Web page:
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Jewelry Maker Degree Programs with Career Info

Jewelry maker degree programs are available at the undergraduate and graduate levels. All programs feature a strong hands-on studio component to provide students with the skills they need to produce a variety of accessories.

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Essential Information

Jewelry makers are responsible for the creative and technical aspects of jewelry production. Many also market and sell their own creations. Studies in the field are available at associate's, bachelor's and master's levels. Entry requirements include a high school diploma or equivalent, creative portfolio, standardized test scores, as well as a bachelor's degree for entry onto a master's program. Some programs may offer courses online.


Associate's Degree in Jewelry Design

Two-year associate's degree programs in jewelry design offer students a chance to learn the skills of jewelry makers, from design to manufacturing to marketing. Students learn about metals and gemstones through both classroom study and hands-on experience. To ensure the relevance of their own creations, students are taught about the history of jewelry styles and current industry trends. Jewelry design associate's degree programs also teach business skills such as visual display techniques and pricing strategies. Common courses include:

  • History of jewelry design
  • Stonesetting
  • Metalsmithing
  • Gemology
  • Jewelry presentation techniques
  • Computer-aided jewelry design

Bachelor's Degree in Jewelry Design

Bachelor's degree programs in jewelry design, often available as Bachelor of Fine Arts programs, are intended for students with an interest in the business and the art of jewelry creation. Throughout this 4-year program, students work extensively in art studios, learning to conceptualize pieces and then produce their visions. In addition to hands-on work with metals and gemstones, students used computer software to develop their ideas. Many programs include a metalsmithing component. Students can expect to be offered the following courses:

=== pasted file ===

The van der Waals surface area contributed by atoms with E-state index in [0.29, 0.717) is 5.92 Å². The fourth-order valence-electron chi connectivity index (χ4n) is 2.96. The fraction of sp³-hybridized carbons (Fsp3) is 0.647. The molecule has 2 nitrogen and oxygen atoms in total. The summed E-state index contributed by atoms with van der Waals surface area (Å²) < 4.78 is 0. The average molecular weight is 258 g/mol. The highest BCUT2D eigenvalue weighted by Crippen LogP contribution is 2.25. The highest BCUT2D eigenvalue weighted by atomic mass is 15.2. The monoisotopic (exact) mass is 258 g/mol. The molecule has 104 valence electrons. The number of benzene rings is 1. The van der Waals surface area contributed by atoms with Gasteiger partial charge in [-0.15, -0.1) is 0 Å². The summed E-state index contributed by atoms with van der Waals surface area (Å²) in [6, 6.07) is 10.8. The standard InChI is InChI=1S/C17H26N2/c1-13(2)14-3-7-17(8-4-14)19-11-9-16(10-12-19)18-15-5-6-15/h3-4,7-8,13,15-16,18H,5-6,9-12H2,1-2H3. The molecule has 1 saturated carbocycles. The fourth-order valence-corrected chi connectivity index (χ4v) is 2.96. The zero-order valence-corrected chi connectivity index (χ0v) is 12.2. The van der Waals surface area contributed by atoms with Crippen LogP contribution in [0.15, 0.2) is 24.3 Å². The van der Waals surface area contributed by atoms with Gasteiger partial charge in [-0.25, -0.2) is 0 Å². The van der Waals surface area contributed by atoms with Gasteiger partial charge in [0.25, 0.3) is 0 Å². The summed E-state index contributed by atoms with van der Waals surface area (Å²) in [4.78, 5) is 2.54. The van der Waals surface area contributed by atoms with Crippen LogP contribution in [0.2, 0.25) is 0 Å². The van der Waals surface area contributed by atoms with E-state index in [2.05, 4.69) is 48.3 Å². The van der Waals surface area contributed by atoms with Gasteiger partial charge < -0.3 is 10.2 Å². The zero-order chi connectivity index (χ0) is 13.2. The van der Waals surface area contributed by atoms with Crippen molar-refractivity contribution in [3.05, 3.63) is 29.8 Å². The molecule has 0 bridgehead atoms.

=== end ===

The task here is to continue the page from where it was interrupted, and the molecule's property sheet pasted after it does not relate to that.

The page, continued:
• Introduction to jewelry design
  • 2D and 3D design
  • Metals and jewelry rendering
  • Glassworking and metalsmithing
  • Enameling for jewelers
  • Computer-aided jewelry design

Master's Degree in Jewelry Design

Master's degree programs in jewelry design--often offered as Master of Fine Arts degrees--provide experienced students with opportunities for advanced experimentation and research. Students develop their technical and creative skills through studio work, while also cultivating a strong understanding of the art through classroom study and independent research. These programs may take up to three years to complete. Courses include topics such as:

  • Jewelry studio design
  • Jewelry design theory
  • Advanced metalsmithing
  • History of jewelry
  • Art criticism
  • Current issues in jewelry design

Popular Career Options

Graduates of associate's degree programs in jewelry design can become jewelry makers or work with jewelry in the following roles:

  • Jewelry store salesperson
  • Department store jewelry specialist
  • Jewelry importer
  • Jewelry appraiser

Graduates with a bachelor's degree in jewelry design may work with many different styles of jewelry in positions such as the following:

  • Commercial jewelry maker
  • Costume jewelry maker
  • Custom jewelry designer
  • Jewelry buyer
  • Jewelry appraiser

Salary Information and Employment Outlook

Jewelry makers and other precious stone and metal workers held approximately 25,300 jobs in 2015, according to the U.S. Bureau of Labor Statistics (BLS). Around 4 in 10 of these workers were self-employed, including independent jewelry makers, jewelry store owners and repair shop owners. From 2014 to 2024, employment in the jewelry profession is expected to decline by 11%, according to the BLS. Jewelers and related workers earned a median annual salary of $37,060 in 2015 (www.bls.gov).

Certification and Continuing Education Information

Certification is not a requirement to become a professional jewelry maker. However, Jewelers of America offers credentialing at multiple levels in order to provide advancement opportunities and evidence of training for jewelers. Certification can be pursued by bench jewelers, jewelry salespeople and jewelry company managers. The master's degree in jewelry design is widely considered to be the field's terminal degree.

Prospective jewelry makers can undertake a degree program in jewelry design at an associate's, bachelor's or master's level. Common career options within the field include jewelry salesperson and jewelry appraiser, as well as custom jewelry designer and jewelry buyer.

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